As for the agents, their goal is to get whatever their best offer is going to be as quickly as they can. Since every team is seeing the tools in workouts from the beginning of this process, each successive day that their player could get hurt or be forced to continue to work out and possibly hit a cold streak is a risk that they would like to avoid. Thus, it is common practice to hear of players and even elite talents who verbally agree to deals before they are eligible to sign. These players typically will stop working out, indicating to everyone that a deal is in place, and show up at workouts out of courtesy for the agent’s future negotiations, or go to the extreme and wind up sequestered, typically by the signing club. I referenced this third option in reporting a rumor making the rounds last week about outfielder Guillermo Pimentel and the Rangers. If this happens, it is normally found out pretty quickly by the other teams, as top prospects are constantly in contact with teams, and teams want transparency (at least when it’s not their prospect who’s being hidden). It indicates a fear on the part of the signing club that this agent isn’t to be trusted, that the player could conceivably get a higher offer if he’s in the open, or possibly some wrongdoing.

While bonus skimming is on the decline with the FBI and MLB investigating the situation, sequestering players was very common in instances where bonus skimming happened. That isn’t to say that all sequestering situations indicate wrongdoing, because they don’t, but it at least raises the suspicion. One agent told me that he had a verbal deal done before July 2nd and still took his player to workouts as requested by rival clubs, just so that the possible appearance of wrongdoing wouldn’t be tied to him, his player, or the signing club. Whether a higher offer was extended at these workouts or not, though, the deal was in place. A less experienced agent or buscone looking for a payday would likely handle that situation differently.

In the postmortems of some signings, frequently a player will talk about why he chose to sign with a certain team and mention that he knew a scout since he was a kid, or that he likes a certain team’s development system or track record with previous players at his position. This leads to the belief by some that there is a recruiting aspect, somewhat like in American colleges. As numerous scouts, executives, and agents have told me, there really isn’t a recruiting aspect, though. A high offer is typically only turned down when a handshake was already in place (such as the above example) and the late-offering team basically dragged their feet. Insiders estimate that 95 percent or more of top offers are accepted.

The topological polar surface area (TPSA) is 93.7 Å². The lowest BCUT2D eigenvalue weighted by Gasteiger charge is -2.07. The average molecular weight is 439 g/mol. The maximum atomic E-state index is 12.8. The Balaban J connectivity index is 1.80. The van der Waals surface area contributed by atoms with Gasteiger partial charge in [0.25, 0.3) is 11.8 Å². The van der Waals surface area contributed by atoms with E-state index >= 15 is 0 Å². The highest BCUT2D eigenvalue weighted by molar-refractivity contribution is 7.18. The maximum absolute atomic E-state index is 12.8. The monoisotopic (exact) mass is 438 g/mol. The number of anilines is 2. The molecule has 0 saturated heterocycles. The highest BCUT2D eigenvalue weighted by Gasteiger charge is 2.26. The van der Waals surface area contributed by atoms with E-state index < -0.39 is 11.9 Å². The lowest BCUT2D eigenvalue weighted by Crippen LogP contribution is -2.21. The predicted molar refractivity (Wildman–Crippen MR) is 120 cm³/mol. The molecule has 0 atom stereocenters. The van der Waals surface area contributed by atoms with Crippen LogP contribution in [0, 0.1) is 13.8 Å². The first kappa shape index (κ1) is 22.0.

A few international scouting directors also admitted that it’s accepted in the industry that reports of “higher offers turned down late in the process” were typically either offers extended knowing a deal was already in place or simply a club using the media, both to the end of simply letting future prospects know that they aren’t opposed to spending big money. Another avenue to express that same message is in a team new to the Latin market bidding on top players to indicate that they mean business, but not expecting to land any of those players. We’ve seen in recent years that teams will jump from non-factors into big spenders when a new academy is built, but more often than not a new academy and seven-figure offers are essentially serving the same purpose: to let everyone know that you exist.

One angle that would influence players of yesteryear to sign for less than the highest offer was the promise of playing with a prestigious team that they grew up watching. This tendency has actually gone in the opposite direction. These days, those clubs with a certain cachet in the Caribbean normally spend a lot of money and sign more and more talented players than most clubs. This means that it is even harder to make it to the big leagues, with more players to leapfrog for promotion. As agents got more involved in the process and alerted their clients, it’s now not unusual for a big budget team to be forced to pay a premium to land a top talent. One big-spending club’s executive bemoaned this very truth to me, that his club went from carrying a negotiating trump card to now having to beat a best offer by a wide margin to land that same player.

By the time my next article appears in this space, I will either be in the Dominican or have just gotten back, with full scouting reports on top prospects and likely some travel horror stories. You can hit me in the comments or on e-mail with questions, and monitor my upcoming trip via Twitter.